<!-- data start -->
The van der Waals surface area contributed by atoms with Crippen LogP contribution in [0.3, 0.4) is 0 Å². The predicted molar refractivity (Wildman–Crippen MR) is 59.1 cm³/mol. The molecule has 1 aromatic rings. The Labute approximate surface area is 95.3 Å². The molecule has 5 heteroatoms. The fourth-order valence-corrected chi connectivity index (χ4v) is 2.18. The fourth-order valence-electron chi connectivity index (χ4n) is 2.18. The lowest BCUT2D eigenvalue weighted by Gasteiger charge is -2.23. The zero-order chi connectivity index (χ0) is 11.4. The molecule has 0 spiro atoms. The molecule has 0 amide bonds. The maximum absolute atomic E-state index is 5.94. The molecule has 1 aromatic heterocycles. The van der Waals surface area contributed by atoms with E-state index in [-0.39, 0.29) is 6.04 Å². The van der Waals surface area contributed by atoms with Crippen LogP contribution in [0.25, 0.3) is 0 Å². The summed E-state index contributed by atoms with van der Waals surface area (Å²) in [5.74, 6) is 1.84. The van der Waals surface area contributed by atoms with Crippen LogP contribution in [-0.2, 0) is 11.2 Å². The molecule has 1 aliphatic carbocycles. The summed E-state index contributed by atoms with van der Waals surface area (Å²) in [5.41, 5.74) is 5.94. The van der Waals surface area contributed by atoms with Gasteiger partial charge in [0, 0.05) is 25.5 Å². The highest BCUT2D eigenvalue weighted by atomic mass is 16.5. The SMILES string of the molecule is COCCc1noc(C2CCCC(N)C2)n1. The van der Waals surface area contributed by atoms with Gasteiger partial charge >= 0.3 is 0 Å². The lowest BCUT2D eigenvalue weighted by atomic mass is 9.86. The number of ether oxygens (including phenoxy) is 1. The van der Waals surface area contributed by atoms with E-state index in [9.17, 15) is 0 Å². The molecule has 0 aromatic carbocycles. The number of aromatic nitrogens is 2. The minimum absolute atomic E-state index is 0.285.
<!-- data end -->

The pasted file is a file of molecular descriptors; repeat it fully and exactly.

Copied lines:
The van der Waals surface area contributed by atoms with Crippen LogP contribution in [0.3, 0.4) is 0 Å². The predicted molar refractivity (Wildman–Crippen MR) is 59.1 cm³/mol. The molecule has 1 aromatic rings. The Labute approximate surface area is 95.3 Å². The molecule has 5 heteroatoms. The fourth-order valence-corrected chi connectivity index (χ4v) is 2.18. The fourth-order valence-electron chi connectivity index (χ4n) is 2.18. The lowest BCUT2D eigenvalue weighted by Gasteiger charge is -2.23. The zero-order chi connectivity index (χ0) is 11.4. The molecule has 0 spiro atoms. The molecule has 0 amide bonds. The maximum absolute atomic E-state index is 5.94. The molecule has 1 aromatic heterocycles. The van der Waals surface area contributed by atoms with E-state index in [-0.39, 0.29) is 6.04 Å². The van der Waals surface area contributed by atoms with Crippen LogP contribution in [0.25, 0.3) is 0 Å². The summed E-state index contributed by atoms with van der Waals surface area (Å²) in [5.74, 6) is 1.84. The van der Waals surface area contributed by atoms with Crippen LogP contribution in [-0.2, 0) is 11.2 Å². The molecule has 1 aliphatic carbocycles. The summed E-state index contributed by atoms with van der Waals surface area (Å²) in [5.41, 5.74) is 5.94. The van der Waals surface area contributed by atoms with Gasteiger partial charge in [0, 0.05) is 25.5 Å². The highest BCUT2D eigenvalue weighted by atomic mass is 16.5. The SMILES string of the molecule is COCCc1noc(C2CCCC(N)C2)n1. The van der Waals surface area contributed by atoms with Gasteiger partial charge >= 0.3 is 0 Å². The lowest BCUT2D eigenvalue weighted by atomic mass is 9.86. The number of ether oxygens (including phenoxy) is 1. The van der Waals surface area contributed by atoms with E-state index in [9.17, 15) is 0 Å². The molecule has 0 aromatic carbocycles. The number of aromatic nitrogens is 2. The minimum absolute atomic E-state index is 0.285.